Art in the Afternoon

…the public
Is pushing through the museum now so as to
Be out by closing time. You can’t live there.

— John Ashbery, Self-Portrait in a Convex Mirror

I was in that other city across the bay this afternoon, so I stopped in to SF MoMA to see the Robert Frank show before it closes later this month. While I was there, I saw the new roof garden, and checked in on some old favorites in their permanent collection. (I was happy to find that they had a lot more of their Joseph Cornell collection on display than usual, including several works that I don’t remember ever seeing before, even in the big retrospective a year or two ago.)

I didn’t take many photos of the art itself (why bother when there are much better images of most of them all over the web?), but I did have some fun fooling around with the camera in the galleries, and the resulting shots ended up with a theme of their own.

People, watching:






Self-Portrait in a Convex Brancusi (with apologies to Parmigianino and Ashbery):

Self-Portrait in a Convex Brancusi

10 Responses to “Art in the Afternoon”

  1. ng says:

    Very Nice!!!

  2. Danielle says:

    I so love that museum, and those shiny Brancusis. The creepy baby/poodle dealio…well, I’ll have to judge for myself. How was the Frank show?

  3. dc says:

    Danielle: I liked the Frank show. It is mostly just a complete set of prints from The Americans, with a few dozen earlier works at the beginning, a bit of his later work at the end, and some selected works from photographers who had influenced Frank (Walker Evans, Bill Brandt et al.) and who Frank had influenced (Lee Friedlander, Garry Winogrand, et al.) Since I don’t think I’ve ever sat down and perused The Americans page by page, it was pretty new to me, but I can imagine that the show might seem like old hat to anyone who is more up on their history of photography than I am. I think I prefer some of the other photographers to Frank, but the show does make a convincing case (through the works, not through the text accompanying it, which I didn’t like much) that Frank caused (or at least marked) a turning point—his style looked like a major break from the more carefully framed and focused photographs of his predecessors, and you can really see Frank’s impact on the people who came after.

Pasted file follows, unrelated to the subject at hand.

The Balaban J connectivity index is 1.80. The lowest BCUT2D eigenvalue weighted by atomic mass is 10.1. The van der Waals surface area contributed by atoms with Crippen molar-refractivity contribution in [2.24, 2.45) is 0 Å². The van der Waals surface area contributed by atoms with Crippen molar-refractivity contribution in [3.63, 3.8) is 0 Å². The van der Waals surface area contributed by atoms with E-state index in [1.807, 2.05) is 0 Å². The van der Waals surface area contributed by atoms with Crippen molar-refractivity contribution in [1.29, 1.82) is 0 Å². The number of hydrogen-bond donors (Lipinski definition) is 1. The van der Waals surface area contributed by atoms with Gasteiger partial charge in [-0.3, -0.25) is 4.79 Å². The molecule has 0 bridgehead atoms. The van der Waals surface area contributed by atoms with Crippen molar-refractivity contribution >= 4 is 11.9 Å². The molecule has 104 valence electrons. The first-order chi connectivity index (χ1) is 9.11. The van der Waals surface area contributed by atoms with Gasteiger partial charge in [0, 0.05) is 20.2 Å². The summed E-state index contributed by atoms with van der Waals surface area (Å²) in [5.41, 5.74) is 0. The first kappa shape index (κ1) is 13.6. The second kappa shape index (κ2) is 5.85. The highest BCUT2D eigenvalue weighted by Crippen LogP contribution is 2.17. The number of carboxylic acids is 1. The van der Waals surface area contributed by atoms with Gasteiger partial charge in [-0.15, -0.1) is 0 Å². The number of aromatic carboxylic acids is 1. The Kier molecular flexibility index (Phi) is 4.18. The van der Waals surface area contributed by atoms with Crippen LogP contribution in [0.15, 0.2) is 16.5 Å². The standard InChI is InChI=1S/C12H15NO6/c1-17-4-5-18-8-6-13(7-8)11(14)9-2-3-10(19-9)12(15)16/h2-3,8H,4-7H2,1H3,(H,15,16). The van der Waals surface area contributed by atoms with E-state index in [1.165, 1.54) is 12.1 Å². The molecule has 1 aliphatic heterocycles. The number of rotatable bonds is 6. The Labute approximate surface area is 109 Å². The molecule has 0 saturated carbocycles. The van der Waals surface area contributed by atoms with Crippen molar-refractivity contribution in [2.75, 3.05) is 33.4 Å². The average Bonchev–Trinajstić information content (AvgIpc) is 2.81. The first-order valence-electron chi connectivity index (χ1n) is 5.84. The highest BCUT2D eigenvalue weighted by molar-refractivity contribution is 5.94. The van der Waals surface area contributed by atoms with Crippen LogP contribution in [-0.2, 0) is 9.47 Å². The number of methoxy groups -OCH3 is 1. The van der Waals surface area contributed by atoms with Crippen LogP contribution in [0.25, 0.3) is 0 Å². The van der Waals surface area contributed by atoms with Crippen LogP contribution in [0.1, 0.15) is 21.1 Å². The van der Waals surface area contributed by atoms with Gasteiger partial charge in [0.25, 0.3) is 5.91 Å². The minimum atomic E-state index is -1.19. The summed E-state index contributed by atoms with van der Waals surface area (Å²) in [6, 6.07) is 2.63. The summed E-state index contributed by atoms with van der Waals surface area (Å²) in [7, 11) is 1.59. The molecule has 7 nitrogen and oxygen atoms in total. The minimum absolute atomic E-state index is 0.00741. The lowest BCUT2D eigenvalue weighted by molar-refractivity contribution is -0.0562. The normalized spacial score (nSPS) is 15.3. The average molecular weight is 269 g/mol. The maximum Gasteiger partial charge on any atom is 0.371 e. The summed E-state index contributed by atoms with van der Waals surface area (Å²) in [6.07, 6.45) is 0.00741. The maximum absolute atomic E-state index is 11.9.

As for the poodles and baby…blah. I didn’t care for it at all, and the only reason I took a picture of it is that I thought the circular arrangement might make for a more interesting photo than some of the works I like more. I think my favorite stuff at SF MoMA are probably the Rothko shown above, and Warhol’s “National Velvet,” which is funny because I normally don’t like Warhol all that much. For whatever reason, “National Velvet” kind of gives me the chills. I think I even considered writing a post about it a few months ago. Maybe I will sometime…

  4. ruth gutmann says: